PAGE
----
Search on this site

Landscape Industry Forum

Landscape Gardening Jobs

« Permanent garden art exhibition using embedded video | Main | Why is the Wembley pitch so bad? »

Comments

Bit puzzling this post, Phil. I agree that the article in the Telegraph is pretty lightweight and makes some bad recommendations - such as using garden compost for raising plants from seed; it's much more sensible to sow into a bought-in peat-free compost that's essentially free of potential problems, then pot on into a home-made compost mix once plants are established. More below.

But what you say about soil and soil improvement suggests you need to brush up on your soil science. Of course soil will increase in volume after prolonged application of garden compost and other types of organic matter (including the growing of green manure crops). And in raised beds, where the soil isn't trodden on all the time (that's the point of the beds) the soil level will indeed 'rise', through the action of soil life, primarily earthworms. Organic matter breaks down into humus in the soil, which adds to its bulk, darkens it and generally creates a much more stable soil ecosystem (it's very much what organic gardening is all about).

There is far more to soil than "particles of age old rock"; it is a dynamic mixture of ingredients, some living, some dead, some visible, most not so. Compost does not simply turn into "nutrients and trace elements" which plants take up (although of course that does happen) but it is processed by soil life into humus.

In general, the more compost you add, the 'better' the soil becomes at growing healthy plants which show increased resilience to pest and disease attack (also very much what organic gardening is all about).

To say "the bulk disappears and the soil is hungry once more" is simply wrong, unless you are applying minimal amounts of organic matter to say a very open and sandy soil (in which case more and regular applications are needed).

I think you are being unfair to the writer of the Telegraph piece. She is certainly not suggesting that kitchen and garden waste will magically turn into "age old rock", so I don't know why you think she is, or why you feel it's right to suggest that this piece is "pure fiction". But I do agree that more visual ways of showing how home composting works are sorely needed.

We shouldn't underestimate the potential of garden compost to transform soil; you can see and read about the results I've had in my own garden:

http://www.landscapejuice.com/2009/12/ahead-of-the-carbon-curve-garden-organically.html

You laud Nev Sweeney's post on making seed compost, but it is riddled with problems, not least that he recommends using vermiculite and perlite as part of the mix. Both of these are materials of mineral origin which are mined overseas, and consume energy during their transport, when they are heated up in furnaces, and then subsequently packed in plastic bags, and so on. He recommends sand, too, which needs extracting, processing, transporting...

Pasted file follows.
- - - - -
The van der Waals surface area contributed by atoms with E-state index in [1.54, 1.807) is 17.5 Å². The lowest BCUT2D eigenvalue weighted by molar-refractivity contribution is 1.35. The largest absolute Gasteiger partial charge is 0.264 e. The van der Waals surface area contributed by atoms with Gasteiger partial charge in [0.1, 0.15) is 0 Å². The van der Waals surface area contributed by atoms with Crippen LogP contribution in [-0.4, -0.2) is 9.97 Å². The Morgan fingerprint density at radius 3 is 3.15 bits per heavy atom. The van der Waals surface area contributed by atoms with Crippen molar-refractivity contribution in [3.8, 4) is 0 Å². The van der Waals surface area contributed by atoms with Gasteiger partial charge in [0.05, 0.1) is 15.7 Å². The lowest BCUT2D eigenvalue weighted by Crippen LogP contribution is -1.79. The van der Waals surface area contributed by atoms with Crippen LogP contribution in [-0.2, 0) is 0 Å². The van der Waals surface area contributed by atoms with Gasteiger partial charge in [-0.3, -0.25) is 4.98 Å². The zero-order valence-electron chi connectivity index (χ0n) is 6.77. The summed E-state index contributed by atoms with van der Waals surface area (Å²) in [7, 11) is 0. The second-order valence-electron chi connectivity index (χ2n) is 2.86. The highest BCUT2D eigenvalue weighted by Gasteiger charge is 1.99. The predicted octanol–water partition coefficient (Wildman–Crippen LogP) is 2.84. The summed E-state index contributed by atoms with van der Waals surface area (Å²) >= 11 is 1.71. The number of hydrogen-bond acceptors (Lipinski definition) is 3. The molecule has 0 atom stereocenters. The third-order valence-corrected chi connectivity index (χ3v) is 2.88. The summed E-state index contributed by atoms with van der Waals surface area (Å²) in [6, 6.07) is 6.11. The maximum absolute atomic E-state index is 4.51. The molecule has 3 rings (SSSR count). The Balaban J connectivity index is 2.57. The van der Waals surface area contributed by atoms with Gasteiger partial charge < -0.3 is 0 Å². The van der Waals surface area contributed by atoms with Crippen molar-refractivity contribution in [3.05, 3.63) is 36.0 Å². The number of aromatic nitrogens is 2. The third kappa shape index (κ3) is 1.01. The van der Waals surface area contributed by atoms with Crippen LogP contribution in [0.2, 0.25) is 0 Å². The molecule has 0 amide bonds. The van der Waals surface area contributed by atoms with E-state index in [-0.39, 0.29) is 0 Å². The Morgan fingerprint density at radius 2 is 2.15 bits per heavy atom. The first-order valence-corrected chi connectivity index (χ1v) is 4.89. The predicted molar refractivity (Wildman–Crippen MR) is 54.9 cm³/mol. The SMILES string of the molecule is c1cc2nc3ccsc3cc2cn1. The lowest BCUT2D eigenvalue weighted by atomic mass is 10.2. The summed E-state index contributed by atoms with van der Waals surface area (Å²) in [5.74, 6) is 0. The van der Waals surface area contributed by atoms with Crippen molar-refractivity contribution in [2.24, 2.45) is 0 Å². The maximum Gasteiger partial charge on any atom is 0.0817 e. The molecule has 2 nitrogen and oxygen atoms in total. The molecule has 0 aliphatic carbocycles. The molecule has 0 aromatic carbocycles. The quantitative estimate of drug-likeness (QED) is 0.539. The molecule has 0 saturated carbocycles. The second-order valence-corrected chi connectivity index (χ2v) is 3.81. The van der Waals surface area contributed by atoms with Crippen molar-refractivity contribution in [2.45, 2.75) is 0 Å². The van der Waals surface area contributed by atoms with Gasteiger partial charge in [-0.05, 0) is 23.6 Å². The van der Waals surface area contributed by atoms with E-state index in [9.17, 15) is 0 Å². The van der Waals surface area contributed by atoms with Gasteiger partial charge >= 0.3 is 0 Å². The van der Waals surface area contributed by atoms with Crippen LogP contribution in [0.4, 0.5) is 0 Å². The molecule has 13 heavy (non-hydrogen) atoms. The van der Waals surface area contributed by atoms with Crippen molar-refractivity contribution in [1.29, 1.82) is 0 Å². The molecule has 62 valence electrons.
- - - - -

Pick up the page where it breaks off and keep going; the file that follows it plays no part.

Sweeney is suggesting that they are components of a more 'sustainable' compost because it is being home-made, but he misses the point on whether or not the raw ingredients are renewable/sustainable in the true sense.

Personally, I think the risk of disease (primarily damping off) is too great to sow seeds straight into a home-made compost. My approach is to use a bought-in compost for that stage, and an organic-certified multipurpose coir is giving me good results. Once plants are well established I'll be potting them on into a home-made mixture of, by volume, one third peat-free compost (bought), one third sieved leafmould and one third sieved molehill loam. Again, I am cautious about using garden compost because of potential problems, although I will use it to make some compost 'tea' for us as a foliar and root feed.

Tip: use some of the peat-free compost to fill the top 2.5cm (1in) of the container, to prevent any odd weed seeds from germinating.

Home-made composts are sustainable in the true sense of the word. I'm lucky that my raw materials all come from within a barrow-pushing session of my garden. Admittedly the coir and peat-free composts comes from further afield, but neither are driving the destruction of irreplaceable lowland peat bogs and compared with using peat compost, their carbon footprint is much reduced.

well said john, I wish i could write like you.

And great that you are spotting this things Philip, we all know that even on BBc sometimes the garden part are not made by gardeners.

I hate watching the news as it is even worth when each writer trying to get a title and can say what ever he/she wish- especially when it is news about other countries- or things that hard to get the right picture.

The net is great- as you can here what people think and know- and less people are getting paid for a title. ( I hope I am right)

Hi John

Thanks for your comment.

I do stand by my observations of Alex's article and I'm comfortable with my understanding of soil science and how organic matter conditions and improves soil.

I am astounded that Alex can create so much compost that causes her raised beds and borders to overflow to such an extent; she must be buying in bananas by the tree load and throwing them straight into the compost bin?

All the best

Phil

Hi Ofer

Thanks for your comment too...how's business this year?

Kind regards


Phil

The comments to this entry are closed.